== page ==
U.S. Customs and Border Protection (CBP) airport officials have not verified licenses for some radiological imports and its processes do not ensure all of those shipments are identified, according to a Government Accountability Office (GAO) report released Wednesday.
CBP is responsible for verifying radiological imports are authorized or licensed, such as through the Nuclear Regulatory Commission or state licensing.
CBP officials at two of four airports GAO visited said they were calling experts in the CBP Teleforensic Center to verify licenses as required, but CBP officials at the other two airports “did not verify many licenses” from Jan. 1, 2015, through Sept. 30, 2016, and “headquarters officials were unaware of non-compliance with CBP policy,” the report says.
“GAO found that during this time frame nationwide, CBP officials were alerted to verify licenses for a significant number of shipments of licensable radiological material for all U.S. airports, but they did not make all the required calls – leaving numerous shipments potentially unverified over this 21-month period,” the GAO said. “This situation occurred because CBP does not have a monitoring system to ensure that officials make license verification calls as required. Until CBP develops a monitoring system for license verification, it will not have reasonable assurance that it can identify activities inconsistent with its policy and take corrective action.”
The Teleforensic Center provides CBP field officers with assistance in resolving scientific and technological questions, including detection, isolation, and control of potential threats that could result from the presence of chemical, biological, radiological, or nuclear materials, the GAO said.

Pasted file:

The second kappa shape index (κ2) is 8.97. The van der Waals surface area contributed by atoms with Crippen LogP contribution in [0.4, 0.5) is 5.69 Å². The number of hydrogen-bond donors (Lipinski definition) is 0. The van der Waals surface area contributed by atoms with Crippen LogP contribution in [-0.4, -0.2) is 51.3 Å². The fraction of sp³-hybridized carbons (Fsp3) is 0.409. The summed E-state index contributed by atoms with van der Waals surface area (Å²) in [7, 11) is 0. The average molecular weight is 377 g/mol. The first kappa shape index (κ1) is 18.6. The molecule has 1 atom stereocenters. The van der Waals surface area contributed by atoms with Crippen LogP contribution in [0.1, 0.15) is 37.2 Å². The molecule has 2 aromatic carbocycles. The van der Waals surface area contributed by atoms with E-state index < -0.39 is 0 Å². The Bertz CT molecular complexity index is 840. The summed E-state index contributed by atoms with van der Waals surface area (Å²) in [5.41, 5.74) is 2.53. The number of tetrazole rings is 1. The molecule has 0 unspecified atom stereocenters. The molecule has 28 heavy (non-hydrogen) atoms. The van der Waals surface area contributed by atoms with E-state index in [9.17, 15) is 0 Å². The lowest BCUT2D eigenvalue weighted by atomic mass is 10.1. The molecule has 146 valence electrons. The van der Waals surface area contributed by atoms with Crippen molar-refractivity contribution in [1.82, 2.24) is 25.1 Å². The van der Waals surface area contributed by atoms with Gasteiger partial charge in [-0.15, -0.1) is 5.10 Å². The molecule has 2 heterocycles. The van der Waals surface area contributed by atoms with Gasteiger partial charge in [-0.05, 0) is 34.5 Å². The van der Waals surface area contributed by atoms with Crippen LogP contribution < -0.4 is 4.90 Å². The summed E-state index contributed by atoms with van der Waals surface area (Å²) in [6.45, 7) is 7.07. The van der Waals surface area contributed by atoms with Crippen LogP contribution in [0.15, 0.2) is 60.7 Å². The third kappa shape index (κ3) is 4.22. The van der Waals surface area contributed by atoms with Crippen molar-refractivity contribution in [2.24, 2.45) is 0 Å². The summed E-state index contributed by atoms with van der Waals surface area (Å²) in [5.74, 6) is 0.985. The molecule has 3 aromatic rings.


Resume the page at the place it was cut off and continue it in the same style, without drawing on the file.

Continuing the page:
Certain CBP procedures for verifying all radiological material imports aren’t effective, in part, because they rely on automated alerts based on “some but not all” relevant information that could indicate potentially dangerous radiological material, the GAO said. The alerts are intended to notify CBP officials when a shipment requires license verification.
Further limiting CBP efforts to detect radiological material is the number of radiological portal monitors that service air carriers, the GAO indicated. Express consignment couriers and air cargo carriers import radiological material into the U.S., and while “dozens” of radiological portal monitors in U.S. airports cover express carriers, “few” service air cargo carriers, the report says.
CBP told GAO that handheld monitors are used to scan radioactive material at airports where portal monitors aren’t available, according to the report.
The report didn’t identify what airports GAO officials visited. A GAO spokesman said his office can’t provide the information for “security reasons.” “We certainly would not want to publicly identify specific vulnerabilities to those who might chose to do harm,” he said. “We notified the proper authorities.” CBP didn’t comment.
The GAO recommended that CBP develop a monitoring system to help ensure CBP officials comply with license verification policies and procedures, comprehensively assess information not included in automated alerts to determine what information is needed to identify licensable radiological material, and to develop a system to better identify shipments of radiological material posing the greatest risk and revise CBP policies and procedures to verify licenses.
The Department of Homeland Security concurred with GAO’s recommendations.
In a response by DHS management appended to the report, DHS said several agencies would work together to conduct a comprehensive assessment of information associated with the most “potentially dangerous radiological material that may not be included” in CBP’s automated alerts, which are issued by the Office of Trade.
DHS said that the CBP office will implement “applicable changes” to the automated system in an effort to prevent unlicensed radiological material from entering the U.S., with an estimated completion date of Dec. 29, 2017. CBP didn’t comment.
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